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Fathul Mujahidin is a military manual that was written by Tippu Sultan, a ruler of the Kingdom of Mysore, considered the father of rocket artillery in battle for his use of iron-cased rocket artillery in defeating the British Army in the 1792 battle at Srirangapatna[1], one of the battles of the Third Anglo-Mysore War, which is considered a technological evolution in military history.

Tipu distributed copies of his military manual to all of his officers.[2] In the manual he defined 200 men to handle rockets within each of the Mysore cushoons, with 16 to 24 cushoons of infantry. The personnel handling the rockets were trained to define the launch angle to properly affect the curve at which the rocket would land. Tipu also defined in the manual a multiple rocket launcher (much like a musical organ) that would launch up to 10 rockets. Some of the rockets had blades in the front of the bamboo guiding rods, while others were designed as incendiary rockets.

Although the British Army had already been attacked with rockets in previous battles, it was in 1792 when they lost the battle, mainly due to the rocket artillery of about 2,000 rockets fired simultaneously at them, that the use of rocket artillery in battle was improved to the point that it affected the battle outcome.[3]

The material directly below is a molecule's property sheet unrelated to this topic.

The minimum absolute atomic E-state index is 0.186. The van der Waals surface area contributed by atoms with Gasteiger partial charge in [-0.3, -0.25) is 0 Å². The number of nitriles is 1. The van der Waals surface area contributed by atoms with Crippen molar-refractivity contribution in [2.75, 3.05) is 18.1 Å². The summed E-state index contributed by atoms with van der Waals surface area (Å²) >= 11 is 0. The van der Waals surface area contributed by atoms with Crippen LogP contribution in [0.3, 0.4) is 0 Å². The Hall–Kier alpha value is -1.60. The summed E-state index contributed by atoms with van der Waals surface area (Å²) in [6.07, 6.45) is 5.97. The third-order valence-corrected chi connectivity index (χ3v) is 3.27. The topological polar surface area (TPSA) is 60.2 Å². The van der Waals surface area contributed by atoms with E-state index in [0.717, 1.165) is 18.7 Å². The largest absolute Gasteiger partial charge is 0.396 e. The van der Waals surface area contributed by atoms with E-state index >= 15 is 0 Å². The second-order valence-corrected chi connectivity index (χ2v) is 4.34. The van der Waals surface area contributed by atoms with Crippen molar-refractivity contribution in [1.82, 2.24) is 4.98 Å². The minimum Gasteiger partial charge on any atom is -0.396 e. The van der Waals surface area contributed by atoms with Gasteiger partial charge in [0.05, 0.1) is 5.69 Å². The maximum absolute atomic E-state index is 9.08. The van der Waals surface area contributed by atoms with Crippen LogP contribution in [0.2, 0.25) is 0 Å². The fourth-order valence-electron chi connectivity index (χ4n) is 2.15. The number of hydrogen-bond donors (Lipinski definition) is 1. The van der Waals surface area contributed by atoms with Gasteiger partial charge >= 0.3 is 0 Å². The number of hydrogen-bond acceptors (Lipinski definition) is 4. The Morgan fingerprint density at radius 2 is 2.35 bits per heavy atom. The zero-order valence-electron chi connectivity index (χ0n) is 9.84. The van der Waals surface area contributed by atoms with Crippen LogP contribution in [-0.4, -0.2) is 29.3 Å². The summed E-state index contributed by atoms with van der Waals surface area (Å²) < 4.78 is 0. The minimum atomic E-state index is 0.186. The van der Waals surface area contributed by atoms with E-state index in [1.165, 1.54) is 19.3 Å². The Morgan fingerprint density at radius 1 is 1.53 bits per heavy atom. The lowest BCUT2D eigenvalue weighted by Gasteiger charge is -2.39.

According to Stephen Oliver Fought and John F. Guilmartin, Jr. in Encyclopedia Britannica (2008):

Hyder Ali, prince of Mysore, developed war rockets with an important change: the use of metal cylinders to contain the combustion powder. Although the hammered soft iron he used was crude, the bursting strength of the container of black powder was much higher than the earlier paper construction. Thus a greater internal pressure was possible, with a resultant greater thrust of the propulsive jet. The rocket body was lashed with leather thongs to a long bamboo stick. Range was perhaps up to three-quarters of a mile (more than a kilometre). Although individually these rockets were not accurate, dispersion error became less important when large numbers were fired rapidly in mass attacks. They were particularly effective against cavalry and were hurled into the air, after lighting, or skimmed along the hard dry ground. Hyder Ali's son, Tippu Sultan, continued to develop and expand the use of rocket weapons, reportedly increasing the number of rocket troops from 1,200 to a corps of 5,000. In battles at Seringapatam in 1792 and 1799 these rockets were used with considerable effect against the British.[4]


  1. ^ Henty, G. A. (George Alfred) (1902). The Tiger of Mysore - A Story of the War with Tippoo Saib.  
  2. ^ Husine, Prof. M (1986). "Fathul Mujahidin in Sultan". Journal of the Tipu Sultan Research Institute and Museum 3.  
  3. ^ Beatson, Alexander (1800). A View of the Origin and Conduct of the War with Tippoo Sultaun.  
  4. ^ Encyclopedia Britannica (2008), "rocket and missile"

External links

"Indian Troops Rout British". NASA. "The English confrontation with Indian rockets came in 1780 at the Battle of Guntur."  

"The Tiger and The Thistle".  , focussing on Tipu Sultan and the Scots in India, 1760-1800



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